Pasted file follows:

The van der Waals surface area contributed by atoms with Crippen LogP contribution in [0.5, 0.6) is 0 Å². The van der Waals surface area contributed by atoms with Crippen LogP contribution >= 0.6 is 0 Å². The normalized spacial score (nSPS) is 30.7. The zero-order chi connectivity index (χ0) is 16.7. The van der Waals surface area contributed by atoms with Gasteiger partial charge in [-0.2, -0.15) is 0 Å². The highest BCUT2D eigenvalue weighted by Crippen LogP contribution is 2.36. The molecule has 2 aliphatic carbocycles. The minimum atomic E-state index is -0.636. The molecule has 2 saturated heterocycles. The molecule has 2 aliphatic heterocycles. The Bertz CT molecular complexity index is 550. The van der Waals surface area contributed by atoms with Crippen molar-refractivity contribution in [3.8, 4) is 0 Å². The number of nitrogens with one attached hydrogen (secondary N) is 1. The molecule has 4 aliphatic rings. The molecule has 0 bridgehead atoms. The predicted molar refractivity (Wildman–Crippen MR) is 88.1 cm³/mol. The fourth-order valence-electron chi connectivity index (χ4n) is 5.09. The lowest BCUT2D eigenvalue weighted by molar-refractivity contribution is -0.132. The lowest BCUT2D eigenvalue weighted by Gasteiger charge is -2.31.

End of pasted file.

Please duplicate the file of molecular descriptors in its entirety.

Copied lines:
The van der Waals surface area contributed by atoms with Crippen LogP contribution in [0.5, 0.6) is 0 Å². The van der Waals surface area contributed by atoms with Crippen LogP contribution >= 0.6 is 0 Å². The normalized spacial score (nSPS) is 30.7. The zero-order chi connectivity index (χ0) is 16.7. The van der Waals surface area contributed by atoms with Gasteiger partial charge in [-0.2, -0.15) is 0 Å². The highest BCUT2D eigenvalue weighted by Crippen LogP contribution is 2.36. The molecule has 2 aliphatic carbocycles. The minimum atomic E-state index is -0.636. The molecule has 2 saturated heterocycles. The molecule has 2 aliphatic heterocycles. The Bertz CT molecular complexity index is 550. The van der Waals surface area contributed by atoms with Crippen molar-refractivity contribution in [3.8, 4) is 0 Å². The number of nitrogens with one attached hydrogen (secondary N) is 1. The molecule has 4 aliphatic rings. The molecule has 0 bridgehead atoms. The predicted molar refractivity (Wildman–Crippen MR) is 88.1 cm³/mol. The fourth-order valence-electron chi connectivity index (χ4n) is 5.09. The lowest BCUT2D eigenvalue weighted by molar-refractivity contribution is -0.132. The lowest BCUT2D eigenvalue weighted by Gasteiger charge is -2.31.